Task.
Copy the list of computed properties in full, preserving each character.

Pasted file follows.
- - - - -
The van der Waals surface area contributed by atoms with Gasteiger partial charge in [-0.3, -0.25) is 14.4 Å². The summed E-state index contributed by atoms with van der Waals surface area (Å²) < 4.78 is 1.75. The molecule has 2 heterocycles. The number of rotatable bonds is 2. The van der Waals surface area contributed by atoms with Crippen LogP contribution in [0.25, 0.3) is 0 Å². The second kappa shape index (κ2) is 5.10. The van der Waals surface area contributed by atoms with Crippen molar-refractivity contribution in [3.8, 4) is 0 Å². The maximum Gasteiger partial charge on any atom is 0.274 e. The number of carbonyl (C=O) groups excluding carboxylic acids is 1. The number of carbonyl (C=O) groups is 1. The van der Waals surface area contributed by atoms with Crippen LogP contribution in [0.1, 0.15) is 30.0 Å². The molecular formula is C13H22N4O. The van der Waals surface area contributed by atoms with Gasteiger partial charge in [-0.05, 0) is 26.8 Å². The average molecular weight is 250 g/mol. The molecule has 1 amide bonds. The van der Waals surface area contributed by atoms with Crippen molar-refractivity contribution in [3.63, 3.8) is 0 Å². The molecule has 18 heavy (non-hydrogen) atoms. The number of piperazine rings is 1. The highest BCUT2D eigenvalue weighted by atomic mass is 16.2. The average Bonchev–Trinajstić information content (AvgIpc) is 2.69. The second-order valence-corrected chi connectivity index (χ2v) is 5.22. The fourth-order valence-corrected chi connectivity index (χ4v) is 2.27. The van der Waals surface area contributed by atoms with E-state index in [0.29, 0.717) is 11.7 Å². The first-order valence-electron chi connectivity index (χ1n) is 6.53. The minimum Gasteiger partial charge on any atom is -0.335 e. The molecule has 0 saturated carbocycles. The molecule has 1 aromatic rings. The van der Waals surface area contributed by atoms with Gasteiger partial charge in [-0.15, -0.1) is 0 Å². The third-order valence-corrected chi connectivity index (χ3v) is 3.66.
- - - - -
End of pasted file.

The van der Waals surface area contributed by atoms with Gasteiger partial charge in [-0.3, -0.25) is 14.4 Å². The summed E-state index contributed by atoms with van der Waals surface area (Å²) < 4.78 is 1.75. The molecule has 2 heterocycles. The number of rotatable bonds is 2. The van der Waals surface area contributed by atoms with Crippen LogP contribution in [0.25, 0.3) is 0 Å². The second kappa shape index (κ2) is 5.10. The van der Waals surface area contributed by atoms with Crippen molar-refractivity contribution in [3.8, 4) is 0 Å². The maximum Gasteiger partial charge on any atom is 0.274 e. The number of carbonyl (C=O) groups excluding carboxylic acids is 1. The number of carbonyl (C=O) groups is 1. The van der Waals surface area contributed by atoms with Crippen LogP contribution in [0.1, 0.15) is 30.0 Å². The molecular formula is C13H22N4O. The van der Waals surface area contributed by atoms with Gasteiger partial charge in [-0.05, 0) is 26.8 Å². The average molecular weight is 250 g/mol. The molecule has 1 amide bonds. The van der Waals surface area contributed by atoms with Crippen molar-refractivity contribution in [3.63, 3.8) is 0 Å². The molecule has 18 heavy (non-hydrogen) atoms. The number of piperazine rings is 1. The highest BCUT2D eigenvalue weighted by atomic mass is 16.2. The average Bonchev–Trinajstić information content (AvgIpc) is 2.69. The second-order valence-corrected chi connectivity index (χ2v) is 5.22. The fourth-order valence-corrected chi connectivity index (χ4v) is 2.27. The van der Waals surface area contributed by atoms with E-state index in [0.29, 0.717) is 11.7 Å². The first-order valence-electron chi connectivity index (χ1n) is 6.53. The minimum Gasteiger partial charge on any atom is -0.335 e. The molecule has 0 saturated carbocycles. The molecule has 1 aromatic rings. The van der Waals surface area contributed by atoms with Gasteiger partial charge in [-0.15, -0.1) is 0 Å². The third-order valence-corrected chi connectivity index (χ3v) is 3.66.